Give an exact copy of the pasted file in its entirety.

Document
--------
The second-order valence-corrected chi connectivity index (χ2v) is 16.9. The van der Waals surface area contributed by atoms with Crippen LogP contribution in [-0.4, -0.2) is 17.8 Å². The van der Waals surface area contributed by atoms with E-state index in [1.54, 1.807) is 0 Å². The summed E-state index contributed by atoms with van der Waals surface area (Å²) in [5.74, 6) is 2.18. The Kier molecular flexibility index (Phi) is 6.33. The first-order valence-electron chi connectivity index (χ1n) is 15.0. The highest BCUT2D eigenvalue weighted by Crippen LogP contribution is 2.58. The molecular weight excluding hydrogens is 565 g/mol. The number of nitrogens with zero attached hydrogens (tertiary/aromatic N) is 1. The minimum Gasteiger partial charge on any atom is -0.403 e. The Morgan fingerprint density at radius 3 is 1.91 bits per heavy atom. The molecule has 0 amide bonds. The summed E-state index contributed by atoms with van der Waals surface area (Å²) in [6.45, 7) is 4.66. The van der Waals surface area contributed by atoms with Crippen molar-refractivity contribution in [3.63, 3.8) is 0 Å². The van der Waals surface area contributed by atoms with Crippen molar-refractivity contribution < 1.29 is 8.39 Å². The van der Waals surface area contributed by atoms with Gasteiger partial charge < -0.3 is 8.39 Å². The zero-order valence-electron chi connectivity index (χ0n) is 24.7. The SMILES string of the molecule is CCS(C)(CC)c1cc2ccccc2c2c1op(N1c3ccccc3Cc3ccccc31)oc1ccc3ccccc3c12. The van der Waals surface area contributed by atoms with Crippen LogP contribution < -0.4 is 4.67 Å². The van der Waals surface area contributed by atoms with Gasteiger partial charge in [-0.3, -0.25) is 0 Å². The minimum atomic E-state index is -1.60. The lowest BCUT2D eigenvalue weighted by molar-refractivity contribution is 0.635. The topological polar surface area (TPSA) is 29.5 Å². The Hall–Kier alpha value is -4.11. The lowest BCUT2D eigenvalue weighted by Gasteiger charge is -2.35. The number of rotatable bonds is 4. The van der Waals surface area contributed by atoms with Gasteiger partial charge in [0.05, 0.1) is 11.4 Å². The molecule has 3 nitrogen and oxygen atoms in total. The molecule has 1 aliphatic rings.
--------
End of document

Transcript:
The second-order valence-corrected chi connectivity index (χ2v) is 16.9. The van der Waals surface area contributed by atoms with Crippen LogP contribution in [-0.4, -0.2) is 17.8 Å². The van der Waals surface area contributed by atoms with E-state index in [1.54, 1.807) is 0 Å². The summed E-state index contributed by atoms with van der Waals surface area (Å²) in [5.74, 6) is 2.18. The Kier molecular flexibility index (Phi) is 6.33. The first-order valence-electron chi connectivity index (χ1n) is 15.0. The highest BCUT2D eigenvalue weighted by Crippen LogP contribution is 2.58. The molecular weight excluding hydrogens is 565 g/mol. The number of nitrogens with zero attached hydrogens (tertiary/aromatic N) is 1. The minimum Gasteiger partial charge on any atom is -0.403 e. The Morgan fingerprint density at radius 3 is 1.91 bits per heavy atom. The molecule has 0 amide bonds. The summed E-state index contributed by atoms with van der Waals surface area (Å²) in [6.45, 7) is 4.66. The van der Waals surface area contributed by atoms with Crippen molar-refractivity contribution in [3.63, 3.8) is 0 Å². The van der Waals surface area contributed by atoms with Crippen molar-refractivity contribution < 1.29 is 8.39 Å². The van der Waals surface area contributed by atoms with Gasteiger partial charge < -0.3 is 8.39 Å². The zero-order valence-electron chi connectivity index (χ0n) is 24.7. The SMILES string of the molecule is CCS(C)(CC)c1cc2ccccc2c2c1op(N1c3ccccc3Cc3ccccc31)oc1ccc3ccccc3c12. The van der Waals surface area contributed by atoms with Crippen LogP contribution < -0.4 is 4.67 Å². The van der Waals surface area contributed by atoms with Gasteiger partial charge in [-0.3, -0.25) is 0 Å². The minimum atomic E-state index is -1.60. The lowest BCUT2D eigenvalue weighted by molar-refractivity contribution is 0.635. The topological polar surface area (TPSA) is 29.5 Å². The Hall–Kier alpha value is -4.11. The lowest BCUT2D eigenvalue weighted by Gasteiger charge is -2.35. The number of rotatable bonds is 4. The van der Waals surface area contributed by atoms with Gasteiger partial charge in [0.05, 0.1) is 11.4 Å². The molecule has 3 nitrogen and oxygen atoms in total. The molecule has 1 aliphatic rings.